(Corrects location of speech to Sydney in paragraph 3, not Canberra)
SYDNEY, Feb 5 (Reuters) - Australian regulators will consider intervening to stop banks from automatically directing “tap-and-go” card payments through the world’s largest payment processors Visa and Mastercard Inc., the central bank said on Wednesday.
Banks must stop automatically directing debit card payments through the two global networks, and instead give retailers the cheaper option to use local network EFTPOS, Philip Lowe, the governor of the Reserve Bank of Australia (RBA), told reporters.
“Regulating here is not the preferred option but it is a fallback option if we don’t see the required change,” he said after a speech in Sydney.
Global card schemes MasterCard and Visa, alongside the major four banks, dominate card payments systems in Australia. EFTPOS is owned by domestic financial institutions and retailers.
The RBA says debit card payments, Australia’s most frequently used method, processed through Visa or Mastercard cost retailers more than twice as much as using EFTPOS.
The retailers’ association estimates this adds up to extra costs of between A$300 million and A$500 million ($200 million and $340 million) each year.
“We have made it very clear to the banking industry that we expect them to develop the functionality to allow the merchant to choose which payment rails it goes through, the international schemes or the EFTPOS schemes,” Lowe added.
“If that process doesn’t work then we would have to consider a regulatory solution.”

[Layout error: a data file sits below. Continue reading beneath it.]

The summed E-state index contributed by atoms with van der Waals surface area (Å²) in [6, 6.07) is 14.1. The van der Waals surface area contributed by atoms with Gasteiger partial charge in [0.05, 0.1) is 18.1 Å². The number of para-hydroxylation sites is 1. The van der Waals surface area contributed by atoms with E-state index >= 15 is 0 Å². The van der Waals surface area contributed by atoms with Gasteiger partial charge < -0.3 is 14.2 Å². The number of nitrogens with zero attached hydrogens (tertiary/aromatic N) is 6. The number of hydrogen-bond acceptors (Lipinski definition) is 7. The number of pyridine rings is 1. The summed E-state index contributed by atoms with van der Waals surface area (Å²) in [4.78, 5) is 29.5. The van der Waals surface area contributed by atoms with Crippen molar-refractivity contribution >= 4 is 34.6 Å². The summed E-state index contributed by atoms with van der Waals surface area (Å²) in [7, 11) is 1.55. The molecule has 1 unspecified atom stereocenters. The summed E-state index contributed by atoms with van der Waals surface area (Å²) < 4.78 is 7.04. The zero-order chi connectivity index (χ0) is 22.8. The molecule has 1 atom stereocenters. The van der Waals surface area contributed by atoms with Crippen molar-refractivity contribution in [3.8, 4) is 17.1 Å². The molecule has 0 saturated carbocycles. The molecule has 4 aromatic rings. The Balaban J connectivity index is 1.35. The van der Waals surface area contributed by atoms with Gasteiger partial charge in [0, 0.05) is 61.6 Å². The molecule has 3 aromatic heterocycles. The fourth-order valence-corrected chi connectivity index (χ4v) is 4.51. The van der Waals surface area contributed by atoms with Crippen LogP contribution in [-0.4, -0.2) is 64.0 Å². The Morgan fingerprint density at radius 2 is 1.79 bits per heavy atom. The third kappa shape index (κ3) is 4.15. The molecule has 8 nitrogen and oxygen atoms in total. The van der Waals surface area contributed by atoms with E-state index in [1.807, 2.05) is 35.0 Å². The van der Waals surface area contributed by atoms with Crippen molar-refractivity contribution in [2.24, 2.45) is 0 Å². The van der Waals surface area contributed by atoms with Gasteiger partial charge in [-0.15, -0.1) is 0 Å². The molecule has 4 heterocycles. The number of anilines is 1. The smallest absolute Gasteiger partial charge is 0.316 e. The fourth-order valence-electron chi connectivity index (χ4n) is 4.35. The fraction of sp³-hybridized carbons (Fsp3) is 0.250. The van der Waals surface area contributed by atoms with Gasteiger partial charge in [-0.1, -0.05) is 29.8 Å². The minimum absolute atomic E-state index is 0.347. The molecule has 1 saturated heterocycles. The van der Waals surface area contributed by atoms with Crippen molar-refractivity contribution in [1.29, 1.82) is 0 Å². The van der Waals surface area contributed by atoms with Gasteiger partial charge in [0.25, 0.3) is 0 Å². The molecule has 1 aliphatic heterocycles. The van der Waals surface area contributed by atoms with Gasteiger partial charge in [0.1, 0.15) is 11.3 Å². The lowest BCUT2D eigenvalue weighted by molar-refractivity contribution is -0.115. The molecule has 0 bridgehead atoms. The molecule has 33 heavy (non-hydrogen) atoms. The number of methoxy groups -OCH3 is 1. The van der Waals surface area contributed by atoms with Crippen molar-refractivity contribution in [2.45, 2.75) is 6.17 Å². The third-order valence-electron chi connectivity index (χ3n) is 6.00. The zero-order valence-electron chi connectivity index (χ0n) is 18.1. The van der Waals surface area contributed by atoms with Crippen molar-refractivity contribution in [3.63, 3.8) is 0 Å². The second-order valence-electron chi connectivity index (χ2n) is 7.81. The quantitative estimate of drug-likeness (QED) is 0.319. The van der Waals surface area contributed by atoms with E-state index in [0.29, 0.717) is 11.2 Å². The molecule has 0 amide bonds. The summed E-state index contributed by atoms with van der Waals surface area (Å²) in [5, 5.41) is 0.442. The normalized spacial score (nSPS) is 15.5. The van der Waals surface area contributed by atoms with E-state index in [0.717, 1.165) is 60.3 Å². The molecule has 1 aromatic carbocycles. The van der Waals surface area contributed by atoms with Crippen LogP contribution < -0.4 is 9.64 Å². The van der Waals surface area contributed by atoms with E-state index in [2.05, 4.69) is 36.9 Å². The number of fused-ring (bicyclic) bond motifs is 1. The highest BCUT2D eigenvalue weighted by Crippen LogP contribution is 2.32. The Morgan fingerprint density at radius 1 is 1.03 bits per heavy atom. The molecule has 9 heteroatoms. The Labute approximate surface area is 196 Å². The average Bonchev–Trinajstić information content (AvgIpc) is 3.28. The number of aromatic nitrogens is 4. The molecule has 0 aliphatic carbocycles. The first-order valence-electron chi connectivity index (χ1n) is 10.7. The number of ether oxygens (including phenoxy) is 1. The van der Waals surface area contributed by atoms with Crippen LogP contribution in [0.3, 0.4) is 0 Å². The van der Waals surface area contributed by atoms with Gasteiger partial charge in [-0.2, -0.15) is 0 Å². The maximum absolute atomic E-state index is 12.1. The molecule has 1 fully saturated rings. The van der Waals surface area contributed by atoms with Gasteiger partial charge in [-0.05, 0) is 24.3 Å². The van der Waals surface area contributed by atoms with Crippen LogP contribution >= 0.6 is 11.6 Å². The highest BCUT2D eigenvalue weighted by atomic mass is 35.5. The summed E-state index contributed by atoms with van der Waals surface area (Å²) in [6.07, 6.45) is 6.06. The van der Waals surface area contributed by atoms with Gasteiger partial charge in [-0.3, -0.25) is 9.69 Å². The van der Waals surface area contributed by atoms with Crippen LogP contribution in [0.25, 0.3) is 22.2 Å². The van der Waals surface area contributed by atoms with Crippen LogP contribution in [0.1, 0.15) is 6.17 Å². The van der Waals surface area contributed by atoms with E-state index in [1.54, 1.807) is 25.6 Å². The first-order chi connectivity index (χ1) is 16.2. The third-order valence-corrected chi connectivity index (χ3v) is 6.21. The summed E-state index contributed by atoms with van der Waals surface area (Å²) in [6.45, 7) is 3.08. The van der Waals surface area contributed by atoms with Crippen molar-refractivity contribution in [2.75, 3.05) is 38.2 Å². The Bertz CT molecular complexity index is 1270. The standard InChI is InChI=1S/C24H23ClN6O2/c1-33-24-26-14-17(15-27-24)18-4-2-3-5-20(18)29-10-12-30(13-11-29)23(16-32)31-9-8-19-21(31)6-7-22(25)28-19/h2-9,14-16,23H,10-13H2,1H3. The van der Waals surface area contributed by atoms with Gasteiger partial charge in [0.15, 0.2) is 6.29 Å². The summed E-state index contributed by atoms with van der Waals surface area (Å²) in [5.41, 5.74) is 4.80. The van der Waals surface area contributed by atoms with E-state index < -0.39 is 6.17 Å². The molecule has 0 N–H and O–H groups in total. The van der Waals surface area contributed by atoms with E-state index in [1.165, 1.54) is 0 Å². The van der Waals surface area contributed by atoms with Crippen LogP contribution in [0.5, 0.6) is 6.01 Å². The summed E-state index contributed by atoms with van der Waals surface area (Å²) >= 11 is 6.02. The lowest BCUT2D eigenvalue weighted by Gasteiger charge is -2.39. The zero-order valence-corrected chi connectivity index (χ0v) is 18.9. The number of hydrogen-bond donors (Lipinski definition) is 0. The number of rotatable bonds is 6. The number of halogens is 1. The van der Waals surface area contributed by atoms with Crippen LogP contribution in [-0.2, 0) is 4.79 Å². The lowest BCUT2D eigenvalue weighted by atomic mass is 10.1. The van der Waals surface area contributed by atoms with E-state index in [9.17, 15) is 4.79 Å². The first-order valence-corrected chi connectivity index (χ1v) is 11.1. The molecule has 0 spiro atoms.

Visa and Mastercard were not immediately available for comment.
The banks had promised to develop systems to facilitate the cheaper route for retailers, Low said, adding that his preference would be not to have to intervene.
The RBA is reviewing payments regulations to see what strategic issues need to be tackled, from the impact of new payment technologies and new entrants to regulatory technology and an electronic form of banknotes.
“One of the possible reasons for the major banks dragging their feet on least-cost routing is that they each have very extensive relationships with the large international schemes – we will be exploring this in the review,” Tony Richards, the head of payments policy at the RBA, was quoted as saying in the Australian Financial Review on Wednesday.
A spokesman from Commonwealth Bank of Australia declined to comment.
A spokesman for NAB said the bank started letting its merchant customers choose their payment network in April 2018, adding, “We continue to roll out this service across our client base throughout this year.”
Westpac Banking Corp and Australia and New Zealand Banking Group were not immediately available for comment. ($1=A$1.4839) (Reporting by Paulina Duran in Sydney; Editing by Richard Pullin and Clarence Fernandez)
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